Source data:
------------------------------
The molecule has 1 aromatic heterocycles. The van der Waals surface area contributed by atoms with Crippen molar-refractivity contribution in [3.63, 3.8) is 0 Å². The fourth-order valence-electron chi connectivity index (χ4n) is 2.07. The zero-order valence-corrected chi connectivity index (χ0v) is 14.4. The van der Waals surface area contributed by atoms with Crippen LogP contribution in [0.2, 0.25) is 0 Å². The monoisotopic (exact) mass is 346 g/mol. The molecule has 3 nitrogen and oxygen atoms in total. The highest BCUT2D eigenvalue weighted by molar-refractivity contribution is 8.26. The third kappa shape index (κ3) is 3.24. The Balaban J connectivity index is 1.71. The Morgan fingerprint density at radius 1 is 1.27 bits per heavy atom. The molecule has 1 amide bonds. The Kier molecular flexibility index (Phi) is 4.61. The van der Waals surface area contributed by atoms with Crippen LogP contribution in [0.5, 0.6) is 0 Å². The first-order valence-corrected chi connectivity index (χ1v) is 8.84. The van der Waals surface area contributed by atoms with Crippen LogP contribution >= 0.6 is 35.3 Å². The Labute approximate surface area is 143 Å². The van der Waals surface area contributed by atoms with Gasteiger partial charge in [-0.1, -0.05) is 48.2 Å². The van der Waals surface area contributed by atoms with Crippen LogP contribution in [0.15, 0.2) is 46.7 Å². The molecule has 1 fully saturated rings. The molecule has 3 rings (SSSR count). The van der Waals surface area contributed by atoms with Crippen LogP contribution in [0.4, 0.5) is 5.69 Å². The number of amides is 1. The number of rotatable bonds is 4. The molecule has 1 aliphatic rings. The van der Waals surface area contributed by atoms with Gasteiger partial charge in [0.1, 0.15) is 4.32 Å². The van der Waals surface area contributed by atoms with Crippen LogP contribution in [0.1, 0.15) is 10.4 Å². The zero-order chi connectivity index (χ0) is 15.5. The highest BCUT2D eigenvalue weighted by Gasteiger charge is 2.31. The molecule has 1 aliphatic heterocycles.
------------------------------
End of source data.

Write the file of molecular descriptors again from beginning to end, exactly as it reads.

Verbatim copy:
The molecule has 1 aromatic heterocycles. The van der Waals surface area contributed by atoms with Crippen molar-refractivity contribution in [3.63, 3.8) is 0 Å². The fourth-order valence-electron chi connectivity index (χ4n) is 2.07. The zero-order valence-corrected chi connectivity index (χ0v) is 14.4. The van der Waals surface area contributed by atoms with Crippen LogP contribution in [0.2, 0.25) is 0 Å². The monoisotopic (exact) mass is 346 g/mol. The molecule has 3 nitrogen and oxygen atoms in total. The highest BCUT2D eigenvalue weighted by molar-refractivity contribution is 8.26. The third kappa shape index (κ3) is 3.24. The Balaban J connectivity index is 1.71. The Morgan fingerprint density at radius 1 is 1.27 bits per heavy atom. The molecule has 1 amide bonds. The Kier molecular flexibility index (Phi) is 4.61. The van der Waals surface area contributed by atoms with Crippen LogP contribution in [0.5, 0.6) is 0 Å². The first-order valence-corrected chi connectivity index (χ1v) is 8.84. The van der Waals surface area contributed by atoms with Crippen LogP contribution >= 0.6 is 35.3 Å². The Labute approximate surface area is 143 Å². The van der Waals surface area contributed by atoms with Gasteiger partial charge in [-0.1, -0.05) is 48.2 Å². The van der Waals surface area contributed by atoms with Crippen LogP contribution in [0.15, 0.2) is 46.7 Å². The molecule has 1 fully saturated rings. The molecule has 3 rings (SSSR count). The van der Waals surface area contributed by atoms with Crippen LogP contribution in [0.4, 0.5) is 5.69 Å². The number of amides is 1. The number of rotatable bonds is 4. The molecule has 1 aliphatic rings. The van der Waals surface area contributed by atoms with Gasteiger partial charge in [0.1, 0.15) is 4.32 Å². The van der Waals surface area contributed by atoms with Crippen LogP contribution in [0.1, 0.15) is 10.4 Å². The zero-order chi connectivity index (χ0) is 15.5. The highest BCUT2D eigenvalue weighted by Gasteiger charge is 2.31. The molecule has 1 aliphatic heterocycles.